Tri-glial dysregulation in methotrexate chemotherapy-induced cognitive impairment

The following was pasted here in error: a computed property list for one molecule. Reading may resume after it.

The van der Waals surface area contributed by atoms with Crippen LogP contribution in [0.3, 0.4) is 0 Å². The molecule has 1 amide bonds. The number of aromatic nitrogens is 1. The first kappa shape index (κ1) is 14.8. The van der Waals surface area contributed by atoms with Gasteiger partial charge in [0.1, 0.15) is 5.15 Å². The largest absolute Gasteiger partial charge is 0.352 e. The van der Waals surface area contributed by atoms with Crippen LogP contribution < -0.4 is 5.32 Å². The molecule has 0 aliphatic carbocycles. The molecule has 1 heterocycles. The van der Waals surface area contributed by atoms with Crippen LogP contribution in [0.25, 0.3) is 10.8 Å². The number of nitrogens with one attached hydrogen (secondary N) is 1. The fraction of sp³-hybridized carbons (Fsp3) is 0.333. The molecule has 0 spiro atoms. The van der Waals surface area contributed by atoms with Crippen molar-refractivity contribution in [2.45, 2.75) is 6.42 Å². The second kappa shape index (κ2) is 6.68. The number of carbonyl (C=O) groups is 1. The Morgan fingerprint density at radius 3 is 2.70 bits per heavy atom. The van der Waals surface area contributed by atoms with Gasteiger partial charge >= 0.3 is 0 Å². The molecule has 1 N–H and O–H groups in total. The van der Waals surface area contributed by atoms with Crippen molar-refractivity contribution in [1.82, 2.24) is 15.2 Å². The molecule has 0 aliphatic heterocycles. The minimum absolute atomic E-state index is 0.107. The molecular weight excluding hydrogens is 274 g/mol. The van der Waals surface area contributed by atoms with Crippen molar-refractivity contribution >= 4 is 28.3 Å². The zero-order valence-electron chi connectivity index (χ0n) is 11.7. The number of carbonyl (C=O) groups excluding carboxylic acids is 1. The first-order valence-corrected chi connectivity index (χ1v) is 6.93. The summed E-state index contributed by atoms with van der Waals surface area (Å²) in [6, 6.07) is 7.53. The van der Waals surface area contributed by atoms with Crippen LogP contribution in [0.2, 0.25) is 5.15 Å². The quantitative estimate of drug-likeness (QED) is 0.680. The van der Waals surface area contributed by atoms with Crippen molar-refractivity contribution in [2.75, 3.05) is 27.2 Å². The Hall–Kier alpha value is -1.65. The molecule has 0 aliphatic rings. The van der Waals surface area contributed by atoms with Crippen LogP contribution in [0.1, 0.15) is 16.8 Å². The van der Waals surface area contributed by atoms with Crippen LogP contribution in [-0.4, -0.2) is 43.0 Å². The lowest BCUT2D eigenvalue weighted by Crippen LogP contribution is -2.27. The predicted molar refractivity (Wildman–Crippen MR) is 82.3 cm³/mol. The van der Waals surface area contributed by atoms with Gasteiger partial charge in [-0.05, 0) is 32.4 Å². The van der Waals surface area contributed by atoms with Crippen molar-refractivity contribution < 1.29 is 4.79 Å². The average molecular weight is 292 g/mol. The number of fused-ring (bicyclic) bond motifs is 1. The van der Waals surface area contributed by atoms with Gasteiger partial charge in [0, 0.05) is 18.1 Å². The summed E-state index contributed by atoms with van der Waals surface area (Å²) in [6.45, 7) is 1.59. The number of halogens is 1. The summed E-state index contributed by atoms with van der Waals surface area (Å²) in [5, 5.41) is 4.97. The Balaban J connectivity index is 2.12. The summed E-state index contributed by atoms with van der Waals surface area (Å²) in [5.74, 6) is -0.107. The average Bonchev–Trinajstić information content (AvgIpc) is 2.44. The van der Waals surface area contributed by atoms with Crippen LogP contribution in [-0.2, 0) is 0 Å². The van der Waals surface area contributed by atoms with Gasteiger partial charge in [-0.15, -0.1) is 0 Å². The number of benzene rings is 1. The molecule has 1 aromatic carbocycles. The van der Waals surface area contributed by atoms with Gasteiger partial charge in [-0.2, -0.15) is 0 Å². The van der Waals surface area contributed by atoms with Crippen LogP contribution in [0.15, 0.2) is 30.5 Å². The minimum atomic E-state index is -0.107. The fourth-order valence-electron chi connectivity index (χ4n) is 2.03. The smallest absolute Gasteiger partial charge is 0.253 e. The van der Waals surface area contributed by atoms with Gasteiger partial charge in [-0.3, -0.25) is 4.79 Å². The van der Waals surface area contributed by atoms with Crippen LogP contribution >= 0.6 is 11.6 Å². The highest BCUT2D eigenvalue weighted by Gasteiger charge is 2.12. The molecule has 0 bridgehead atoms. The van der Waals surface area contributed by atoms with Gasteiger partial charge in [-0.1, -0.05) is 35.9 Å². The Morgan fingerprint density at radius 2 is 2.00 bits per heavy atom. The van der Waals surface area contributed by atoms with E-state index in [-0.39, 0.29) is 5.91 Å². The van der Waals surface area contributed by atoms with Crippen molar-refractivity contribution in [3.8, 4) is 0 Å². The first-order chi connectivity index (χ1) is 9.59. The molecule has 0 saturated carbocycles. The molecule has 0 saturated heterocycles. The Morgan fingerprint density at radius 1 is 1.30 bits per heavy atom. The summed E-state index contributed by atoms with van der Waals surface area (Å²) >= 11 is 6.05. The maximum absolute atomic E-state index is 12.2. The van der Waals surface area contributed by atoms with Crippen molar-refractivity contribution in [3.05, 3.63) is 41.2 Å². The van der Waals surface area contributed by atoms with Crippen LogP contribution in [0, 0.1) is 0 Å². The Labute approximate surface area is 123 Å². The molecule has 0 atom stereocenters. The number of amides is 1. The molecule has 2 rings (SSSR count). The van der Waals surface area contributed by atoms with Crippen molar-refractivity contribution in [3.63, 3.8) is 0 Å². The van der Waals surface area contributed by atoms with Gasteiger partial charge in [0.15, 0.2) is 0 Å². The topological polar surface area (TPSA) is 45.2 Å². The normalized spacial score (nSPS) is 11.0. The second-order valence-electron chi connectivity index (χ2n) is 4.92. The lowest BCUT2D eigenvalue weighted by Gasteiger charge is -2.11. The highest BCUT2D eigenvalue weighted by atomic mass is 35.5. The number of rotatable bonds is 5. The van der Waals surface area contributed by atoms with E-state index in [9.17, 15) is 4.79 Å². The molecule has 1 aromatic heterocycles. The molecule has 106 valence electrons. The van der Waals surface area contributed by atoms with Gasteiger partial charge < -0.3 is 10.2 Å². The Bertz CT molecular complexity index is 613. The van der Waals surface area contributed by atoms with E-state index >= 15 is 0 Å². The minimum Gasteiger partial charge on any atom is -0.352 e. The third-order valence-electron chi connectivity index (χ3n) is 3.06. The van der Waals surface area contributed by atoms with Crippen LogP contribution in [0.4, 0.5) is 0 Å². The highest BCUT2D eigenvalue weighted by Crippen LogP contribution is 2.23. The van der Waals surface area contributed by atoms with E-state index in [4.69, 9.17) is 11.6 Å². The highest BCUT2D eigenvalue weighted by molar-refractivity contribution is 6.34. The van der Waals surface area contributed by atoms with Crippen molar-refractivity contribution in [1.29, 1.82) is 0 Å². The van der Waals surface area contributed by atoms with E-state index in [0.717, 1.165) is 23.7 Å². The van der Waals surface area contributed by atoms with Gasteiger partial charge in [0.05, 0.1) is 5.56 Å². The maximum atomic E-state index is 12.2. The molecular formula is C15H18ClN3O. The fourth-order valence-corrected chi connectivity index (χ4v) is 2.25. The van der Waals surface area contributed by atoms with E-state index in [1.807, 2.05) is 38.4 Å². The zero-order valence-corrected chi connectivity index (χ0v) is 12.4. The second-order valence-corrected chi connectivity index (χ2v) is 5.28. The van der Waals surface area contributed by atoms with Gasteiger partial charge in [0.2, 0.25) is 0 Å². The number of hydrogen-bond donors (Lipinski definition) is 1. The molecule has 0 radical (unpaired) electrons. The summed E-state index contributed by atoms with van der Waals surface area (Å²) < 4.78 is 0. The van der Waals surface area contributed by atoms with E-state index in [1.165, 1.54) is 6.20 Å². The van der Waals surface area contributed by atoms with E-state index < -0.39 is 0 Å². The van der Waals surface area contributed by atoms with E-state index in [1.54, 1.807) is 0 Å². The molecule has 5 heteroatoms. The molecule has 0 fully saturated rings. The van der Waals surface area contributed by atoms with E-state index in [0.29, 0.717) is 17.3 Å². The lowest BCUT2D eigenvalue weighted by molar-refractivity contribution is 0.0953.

Chemotherapy results in a frequent yet poorly understood syndrome of long-term neurological deficits. Neural precursor cell and white matter dysfunction are thought to contribute to this debilitating syndrome. Here, we demonstrate persistent depletion of oligodendrocyte lineage cells in humans who received chemotherapy. Developing a mouse model of methotrexate chemotherapy-induced neurological dysfunction, we find a similar depletion of white matter OPCs, increased but incomplete OPC differentiation and a persistent deficit in myelination. OPCs from chemotherapy-naïve mice similarly exhibit increased differentiation when transplanted into the microenvironment of previously methotrexate-exposed brains, indicating an underlying microenvironmental perturbation. Methotrexate results in persistent activation of microglia and subsequent astrocyte activation that is dependent upon inflammatory microglia. Microglial depletion normalizes oligodendroglial lineage dynamics, myelin microstructure and cognitive behavior after methotrexate chemotherapy. These findings indicate that methotrexate chemotherapy exposure is associated with persistent tri-glial dysregulation and identify inflammatory microglia as a therapeutic target to abrogate chemotherapy-induced neurological dysfunction.